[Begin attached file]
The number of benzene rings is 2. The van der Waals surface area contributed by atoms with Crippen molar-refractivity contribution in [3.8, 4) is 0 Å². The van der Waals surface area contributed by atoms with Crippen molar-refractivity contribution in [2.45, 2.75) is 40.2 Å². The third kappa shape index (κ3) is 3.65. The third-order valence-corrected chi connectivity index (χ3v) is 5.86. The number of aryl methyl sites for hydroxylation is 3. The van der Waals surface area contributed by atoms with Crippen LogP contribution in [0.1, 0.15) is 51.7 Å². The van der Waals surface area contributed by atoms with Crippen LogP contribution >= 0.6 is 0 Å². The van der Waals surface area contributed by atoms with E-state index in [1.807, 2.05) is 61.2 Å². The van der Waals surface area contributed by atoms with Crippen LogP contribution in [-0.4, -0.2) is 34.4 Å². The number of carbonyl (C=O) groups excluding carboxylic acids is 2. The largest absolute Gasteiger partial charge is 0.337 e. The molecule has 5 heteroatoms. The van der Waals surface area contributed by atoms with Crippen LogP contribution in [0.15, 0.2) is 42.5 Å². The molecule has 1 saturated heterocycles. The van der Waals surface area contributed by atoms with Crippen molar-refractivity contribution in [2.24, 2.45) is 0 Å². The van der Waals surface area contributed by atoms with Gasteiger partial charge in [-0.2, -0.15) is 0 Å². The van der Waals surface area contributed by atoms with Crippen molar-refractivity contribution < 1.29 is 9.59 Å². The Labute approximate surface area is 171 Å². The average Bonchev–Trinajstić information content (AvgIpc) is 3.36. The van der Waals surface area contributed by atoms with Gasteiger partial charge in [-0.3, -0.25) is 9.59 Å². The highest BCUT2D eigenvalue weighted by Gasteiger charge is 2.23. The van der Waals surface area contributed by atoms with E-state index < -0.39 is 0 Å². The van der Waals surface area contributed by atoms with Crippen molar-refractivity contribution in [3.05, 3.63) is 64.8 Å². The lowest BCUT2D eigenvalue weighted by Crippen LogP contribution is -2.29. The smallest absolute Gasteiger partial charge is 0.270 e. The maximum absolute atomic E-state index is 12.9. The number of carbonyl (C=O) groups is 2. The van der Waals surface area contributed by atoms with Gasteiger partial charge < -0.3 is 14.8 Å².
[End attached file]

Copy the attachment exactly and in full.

The number of benzene rings is 2. The van der Waals surface area contributed by atoms with Crippen molar-refractivity contribution in [3.8, 4) is 0 Å². The van der Waals surface area contributed by atoms with Crippen molar-refractivity contribution in [2.45, 2.75) is 40.2 Å². The third kappa shape index (κ3) is 3.65. The third-order valence-corrected chi connectivity index (χ3v) is 5.86. The number of aryl methyl sites for hydroxylation is 3. The van der Waals surface area contributed by atoms with Crippen LogP contribution in [0.1, 0.15) is 51.7 Å². The van der Waals surface area contributed by atoms with Crippen LogP contribution >= 0.6 is 0 Å². The van der Waals surface area contributed by atoms with E-state index in [1.807, 2.05) is 61.2 Å². The van der Waals surface area contributed by atoms with Crippen LogP contribution in [-0.4, -0.2) is 34.4 Å². The number of carbonyl (C=O) groups excluding carboxylic acids is 2. The largest absolute Gasteiger partial charge is 0.337 e. The molecule has 5 heteroatoms. The van der Waals surface area contributed by atoms with Crippen LogP contribution in [0.15, 0.2) is 42.5 Å². The molecule has 1 saturated heterocycles. The van der Waals surface area contributed by atoms with Crippen molar-refractivity contribution in [2.24, 2.45) is 0 Å². The van der Waals surface area contributed by atoms with Gasteiger partial charge in [-0.2, -0.15) is 0 Å². The van der Waals surface area contributed by atoms with Crippen molar-refractivity contribution < 1.29 is 9.59 Å². The Labute approximate surface area is 171 Å². The average Bonchev–Trinajstić information content (AvgIpc) is 3.36. The van der Waals surface area contributed by atoms with Gasteiger partial charge in [-0.3, -0.25) is 9.59 Å². The highest BCUT2D eigenvalue weighted by Gasteiger charge is 2.23. The van der Waals surface area contributed by atoms with E-state index < -0.39 is 0 Å². The van der Waals surface area contributed by atoms with Crippen molar-refractivity contribution in [3.05, 3.63) is 64.8 Å². The lowest BCUT2D eigenvalue weighted by Crippen LogP contribution is -2.29. The smallest absolute Gasteiger partial charge is 0.270 e. The maximum absolute atomic E-state index is 12.9. The number of carbonyl (C=O) groups is 2. The van der Waals surface area contributed by atoms with Gasteiger partial charge < -0.3 is 14.8 Å².